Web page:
BERRIEN COUNTY PROBATE JUDGES v. AFSCME

Docket No. 169900.

550 N.W.2d 859 (1996)

217 Mich. App. 205

BERRIEN COUNTY PROBATE JUDGES and Berrien County, Plaintiffs-Appellees, v. MICHIGAN AMERICAN FEDERATION OF STATE, COUNTY and MUNICIPAL EMPLOYEES COUNCIL 25, AFL-CIO, and AFSCME Local 2757, Defendants-Appellants.

Court of Appeals of Michigan.

Decided June 14, 1996, at 9:05 a.m.

Released for Publication July 29, 1996.


Attorney(s) appearing for the Case

Taglia, Fette, Dumke, Passaro & Kahne, P.C. by Thomas R. Fette, St. Joseph, for the Berrien County Probate Judges.

Thomas K. Byerley, Berrien County Corporation Counsel, St. Joseph, for Berrien County.

Miller, Cohen, Martens, Ice & Geary, P.C. by Stuart M. Israel and Georgi-Ann Oshagan, Southfield, for defendant.

Before NEFF, P.J., and YOUNG and MORROW, JJ.


NEFF, Presiding Judge.

Defendants appeal from an order of the circuit court vacating an arbitrator's original award in this labor dispute. The dispute in this case is whether two governmental units from different branches of government can be joint employers. We find that they cannot be joint employers and we affirm the circuit court's order.

I

The Berrien County Probate Court operated a juvenile detention home in a building owned by Berrien County. The two maintenance workers for the building were employed by the probate court and were represented by defendants. When it was decided that the probate court should no longer be responsible for maintenance of the building, the chief judge was concerned about the continued employment of the two maintenance workers. He contacted the county in order to determine if the two employees could keep their jobs, albeit as employees of the county. To that end, the county engaged in negotiations with its union, the Teamsters, and obtained certain concessions that allowed the two maintenance employees to enter county employment as members of the Teamsters union. The employees were then laid off by the probate court and rehired by the county to provide maintenance work at the same building.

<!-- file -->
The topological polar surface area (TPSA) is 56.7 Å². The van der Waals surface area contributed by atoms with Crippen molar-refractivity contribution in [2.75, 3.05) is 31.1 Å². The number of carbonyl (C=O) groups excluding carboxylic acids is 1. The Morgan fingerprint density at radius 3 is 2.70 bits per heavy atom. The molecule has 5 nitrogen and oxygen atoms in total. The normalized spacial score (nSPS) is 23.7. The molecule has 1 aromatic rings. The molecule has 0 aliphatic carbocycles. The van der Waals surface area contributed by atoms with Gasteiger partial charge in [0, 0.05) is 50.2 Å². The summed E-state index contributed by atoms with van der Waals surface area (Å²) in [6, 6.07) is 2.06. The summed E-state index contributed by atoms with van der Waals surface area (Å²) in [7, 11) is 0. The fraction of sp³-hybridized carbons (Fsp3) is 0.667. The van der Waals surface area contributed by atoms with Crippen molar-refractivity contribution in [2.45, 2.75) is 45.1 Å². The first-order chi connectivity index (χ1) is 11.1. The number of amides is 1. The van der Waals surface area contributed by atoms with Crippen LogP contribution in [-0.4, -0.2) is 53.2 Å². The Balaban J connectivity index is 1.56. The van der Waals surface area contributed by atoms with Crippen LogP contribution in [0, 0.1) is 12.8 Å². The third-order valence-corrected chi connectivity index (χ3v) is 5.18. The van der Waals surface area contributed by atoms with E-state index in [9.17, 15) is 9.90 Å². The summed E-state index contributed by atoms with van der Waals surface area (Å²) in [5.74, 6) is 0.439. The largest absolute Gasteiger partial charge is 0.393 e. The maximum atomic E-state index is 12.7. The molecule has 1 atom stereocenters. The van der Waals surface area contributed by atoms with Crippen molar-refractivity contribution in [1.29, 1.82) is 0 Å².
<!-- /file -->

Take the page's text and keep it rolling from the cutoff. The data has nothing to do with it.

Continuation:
Defendants claimed that this process breached their collective bargaining agreement with the probate court. Defendants considered the transaction a sham, claiming that it was simply a ruse to switch the two workers to a different union in violation of the collective bargaining agreement between the court and defendants. Accordingly, defendants initiated a grievance procedure to protest the process.

Defendants' grievance ultimately went to arbitration. The arbitrator determined that the transaction involving the employees did constitute a breach of defendants' collective bargaining agreement. Neither party appeals this determination.

The arbitrator then determined that the probate court and the county were joint employers of the two maintenance workers. The arbitrator based his decision on a number of factors relating to the arrangement agreed to by the county and the court: (1) probate court employees are subject to policies and procedures formulated by the county, (2) the county provides personnel, payroll, and labor-related services to the probate court, and (3) the ultimate decision regarding the employees in this case was reached jointly by the county and the probate judges. The arbitrator then ordered the employees in question to be restored as members of defendants, pursuant to the agreement between defendants and the probate court, which agreement, according to the arbitrator, included the county.

The probate judges then appealed this ruling to the circuit court, arguing, among other things, that the arbitrator exceeded his authority in finding the county and the probate court to be joint employers because that finding violates the separation of powers doctrine. The circuit court agreed, and remanded the matter to the arbitrator to fashion a remedy that did not include the county.

On remand, the arbitrator ordered the probate judges to pay back union dues owed to defendants on behalf of the two maintenance workers.

II

A

This Court's review of an arbitrator's award is very limited. We may not pass on the findings of fact or conclusions of the arbitrator reached on the merits of the case. Port Huron Area School Dist. v. Port Huron Ed. Ass'n, 426 Mich. 143, 150, 393 N.W.2d 811 (1986). We determine whether the arbitrator exceeded his contractual authority, or whether he made an error of law on a controlling issue that is apparent on the face of the award. DAIIE v. Gavin, 416 Mich. 407, 331 N.W.2d 418 (1982). For an error of law to warrant reversal of an arbitrator's opinion, it must have been so material or substantial as to have governed the award. Id. at 443, 331 N.W.2d 418.

B